One thing that most of us take for granted is higher order thinking for reading and comprehension. The general assumption is that if a child can read, the meaning of the text is clear. However, this is increasingly not the case in a world where we are flooded with images and words with very little time to process them. It is too easy for children to accept that they do not understand all of the text and press on further into the book without bothering to comprehend what they have read.
Getting children to realize that they are missing too much information to progress can be a difficult and frustrating process. By implementing the right strategies in literacy activities and teaching children from a young age to want to learn everything there is to know on the page will greatly increase their higher order thinking for reading and comprehension.
It is easy to turn reading comprehension into regurgitation, but this does not require higher order thinking in reading; it requires only memorization. The first few questions are usually simple questions that are easy for a child to answer, such as what color is the jacket the main character was wearing, but these should tie into more complicated questions. For example, does the color foreshadow something that happens in the story? Does the jacket have a special meaning to the character?
Trying to get the child to predict what happens next or to suggest reasons why characters acted in a certain way help a child to consider what they have read. These kinds of questions go well beyond what the reading passage tells them, getting them to draw conclusions and ideas based on what they know.
Most of us stop working on our vocabulary long before we finish high school. However, developing a larger vocabulary teaches children not only new ways to express ideas, they learn about the different nuances of synonyms. Reading passages should always include at least a couple of words that a child is not likely to have encountered before reading them. Using the context clues, the child can learn to understand what the word means. It is also a good time to try to think of several synonyms or antonyms, and discuss the word in more detail.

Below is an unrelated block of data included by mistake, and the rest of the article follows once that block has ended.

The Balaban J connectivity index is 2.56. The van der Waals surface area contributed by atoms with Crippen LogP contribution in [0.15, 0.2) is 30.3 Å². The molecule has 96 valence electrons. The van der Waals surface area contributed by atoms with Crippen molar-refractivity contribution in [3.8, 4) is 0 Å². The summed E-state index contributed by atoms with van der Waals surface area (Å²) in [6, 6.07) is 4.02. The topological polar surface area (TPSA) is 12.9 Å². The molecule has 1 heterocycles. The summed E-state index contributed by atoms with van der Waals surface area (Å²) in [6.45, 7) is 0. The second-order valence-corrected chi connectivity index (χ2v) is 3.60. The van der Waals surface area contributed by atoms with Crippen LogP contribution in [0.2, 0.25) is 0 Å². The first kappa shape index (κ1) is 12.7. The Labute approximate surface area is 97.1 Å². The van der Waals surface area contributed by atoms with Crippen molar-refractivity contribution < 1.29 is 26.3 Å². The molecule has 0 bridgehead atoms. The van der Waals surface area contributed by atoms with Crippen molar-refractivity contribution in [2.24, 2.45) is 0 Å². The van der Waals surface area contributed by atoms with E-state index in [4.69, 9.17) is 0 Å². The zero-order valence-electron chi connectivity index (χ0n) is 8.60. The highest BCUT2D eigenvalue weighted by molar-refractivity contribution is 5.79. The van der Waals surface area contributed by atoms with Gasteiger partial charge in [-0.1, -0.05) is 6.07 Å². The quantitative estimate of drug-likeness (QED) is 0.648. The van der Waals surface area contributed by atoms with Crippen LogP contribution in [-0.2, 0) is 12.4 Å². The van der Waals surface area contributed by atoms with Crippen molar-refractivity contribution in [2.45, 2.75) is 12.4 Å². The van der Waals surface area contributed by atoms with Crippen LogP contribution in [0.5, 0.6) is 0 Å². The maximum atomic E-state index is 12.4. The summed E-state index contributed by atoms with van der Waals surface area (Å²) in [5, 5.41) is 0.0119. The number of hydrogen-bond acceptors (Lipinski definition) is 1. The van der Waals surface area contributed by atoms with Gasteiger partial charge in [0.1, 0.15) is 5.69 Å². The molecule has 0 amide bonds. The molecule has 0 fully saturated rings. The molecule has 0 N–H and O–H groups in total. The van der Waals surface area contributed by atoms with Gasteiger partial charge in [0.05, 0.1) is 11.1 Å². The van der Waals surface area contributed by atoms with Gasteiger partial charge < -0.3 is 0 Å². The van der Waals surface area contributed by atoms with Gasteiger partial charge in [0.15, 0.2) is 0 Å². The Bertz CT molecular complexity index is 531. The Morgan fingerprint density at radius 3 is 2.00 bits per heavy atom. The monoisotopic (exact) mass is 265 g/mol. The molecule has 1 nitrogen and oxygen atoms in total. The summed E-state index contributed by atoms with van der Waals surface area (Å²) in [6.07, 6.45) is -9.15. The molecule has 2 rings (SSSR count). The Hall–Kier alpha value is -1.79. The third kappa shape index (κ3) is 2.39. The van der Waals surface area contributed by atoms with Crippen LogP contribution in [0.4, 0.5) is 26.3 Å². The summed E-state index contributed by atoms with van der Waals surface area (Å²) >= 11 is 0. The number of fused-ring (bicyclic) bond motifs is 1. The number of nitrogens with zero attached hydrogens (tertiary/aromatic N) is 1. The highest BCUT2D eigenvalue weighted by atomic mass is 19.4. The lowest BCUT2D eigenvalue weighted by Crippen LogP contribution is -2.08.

Younger children will not have as many experiences to draw on for their reading comprehension. To get a child to start using higher order thinking in reading, you have to start them out slowly. Ask some of the more obvious questions so that they can focus on a few key areas. From there, the other half of the questions can push the child to think a little beyond what they have read.
You can focus on questions like, “How do you think that made the character feel?” for a passage where a character cried. That can be followed with a question about why the child thinks the character feels that way. You want to get children to think about cause and effect in the early stages. One of the last questions you can ask the child is to predict what will happen next.
As the child get accustomed to thinking outside of just what is presented in reading passages, you can start to make fewer questions that are easily answered. Focus on questions that require the child to infer what will happen and how the story will go because of this. You can expand beyond simply reading passages and books, moving into chapter books and more complicated stories so that the child can see how close their answer was to what actually happened. This kind of critical thinking pushes them to understand beyond the obvious and to understand the more complex aspects of a story. Encourage the child to use the new vocabulary words in answering questions, including vocabulary words that they learned earlier in the book.
Reading comprehension is a frequently overlooked skill, but it has some of the best potential for teaching children to apply analytical skills in a more entertaining and engaging way. Higher order thinking in reading provides a skill that can be applied to the child’s own life to understand how others think and act.
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